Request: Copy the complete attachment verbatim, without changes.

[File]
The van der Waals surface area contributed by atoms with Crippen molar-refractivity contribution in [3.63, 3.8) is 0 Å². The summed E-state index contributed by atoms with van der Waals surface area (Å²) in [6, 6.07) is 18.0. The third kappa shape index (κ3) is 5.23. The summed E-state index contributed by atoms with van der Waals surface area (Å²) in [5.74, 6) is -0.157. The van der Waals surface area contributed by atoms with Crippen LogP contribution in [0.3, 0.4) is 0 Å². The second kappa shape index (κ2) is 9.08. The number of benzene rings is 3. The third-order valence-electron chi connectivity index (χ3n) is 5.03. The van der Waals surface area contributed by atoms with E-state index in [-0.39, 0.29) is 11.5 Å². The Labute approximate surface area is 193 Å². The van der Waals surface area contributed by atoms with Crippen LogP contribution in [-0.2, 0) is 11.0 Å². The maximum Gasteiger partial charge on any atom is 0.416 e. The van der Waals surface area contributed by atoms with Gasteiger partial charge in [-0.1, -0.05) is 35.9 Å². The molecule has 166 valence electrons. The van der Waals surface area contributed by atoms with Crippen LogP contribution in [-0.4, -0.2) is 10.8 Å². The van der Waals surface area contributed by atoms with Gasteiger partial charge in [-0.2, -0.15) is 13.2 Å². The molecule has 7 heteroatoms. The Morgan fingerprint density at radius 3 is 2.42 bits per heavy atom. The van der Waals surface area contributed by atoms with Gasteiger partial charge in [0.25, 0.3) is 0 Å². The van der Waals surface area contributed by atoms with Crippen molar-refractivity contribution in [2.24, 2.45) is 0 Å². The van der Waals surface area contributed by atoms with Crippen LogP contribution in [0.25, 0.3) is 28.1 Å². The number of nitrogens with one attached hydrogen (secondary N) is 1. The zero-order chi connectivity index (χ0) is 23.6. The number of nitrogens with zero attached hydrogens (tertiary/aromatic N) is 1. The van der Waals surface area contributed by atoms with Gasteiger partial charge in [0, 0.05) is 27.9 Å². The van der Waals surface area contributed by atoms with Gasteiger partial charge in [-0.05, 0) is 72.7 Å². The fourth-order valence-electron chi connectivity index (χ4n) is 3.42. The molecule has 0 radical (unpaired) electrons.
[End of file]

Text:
The van der Waals surface area contributed by atoms with Crippen molar-refractivity contribution in [3.63, 3.8) is 0 Å². The summed E-state index contributed by atoms with van der Waals surface area (Å²) in [6, 6.07) is 18.0. The third kappa shape index (κ3) is 5.23. The summed E-state index contributed by atoms with van der Waals surface area (Å²) in [5.74, 6) is -0.157. The van der Waals surface area contributed by atoms with Crippen LogP contribution in [0.3, 0.4) is 0 Å². The second kappa shape index (κ2) is 9.08. The number of benzene rings is 3. The third-order valence-electron chi connectivity index (χ3n) is 5.03. The van der Waals surface area contributed by atoms with E-state index in [-0.39, 0.29) is 11.5 Å². The Labute approximate surface area is 193 Å². The van der Waals surface area contributed by atoms with Crippen LogP contribution in [-0.2, 0) is 11.0 Å². The maximum Gasteiger partial charge on any atom is 0.416 e. The van der Waals surface area contributed by atoms with Gasteiger partial charge in [-0.1, -0.05) is 35.9 Å². The molecule has 166 valence electrons. The van der Waals surface area contributed by atoms with Crippen LogP contribution in [-0.4, -0.2) is 10.8 Å². The van der Waals surface area contributed by atoms with Gasteiger partial charge in [-0.2, -0.15) is 13.2 Å². The molecule has 7 heteroatoms. The Morgan fingerprint density at radius 3 is 2.42 bits per heavy atom. The van der Waals surface area contributed by atoms with Gasteiger partial charge in [0.25, 0.3) is 0 Å². The van der Waals surface area contributed by atoms with Crippen molar-refractivity contribution in [2.24, 2.45) is 0 Å². The van der Waals surface area contributed by atoms with Crippen LogP contribution in [0.25, 0.3) is 28.1 Å². The number of nitrogens with one attached hydrogen (secondary N) is 1. The zero-order chi connectivity index (χ0) is 23.6. The number of nitrogens with zero attached hydrogens (tertiary/aromatic N) is 1. The van der Waals surface area contributed by atoms with Gasteiger partial charge in [0, 0.05) is 27.9 Å². The van der Waals surface area contributed by atoms with Gasteiger partial charge in [-0.05, 0) is 72.7 Å². The fourth-order valence-electron chi connectivity index (χ4n) is 3.42. The molecule has 0 radical (unpaired) electrons.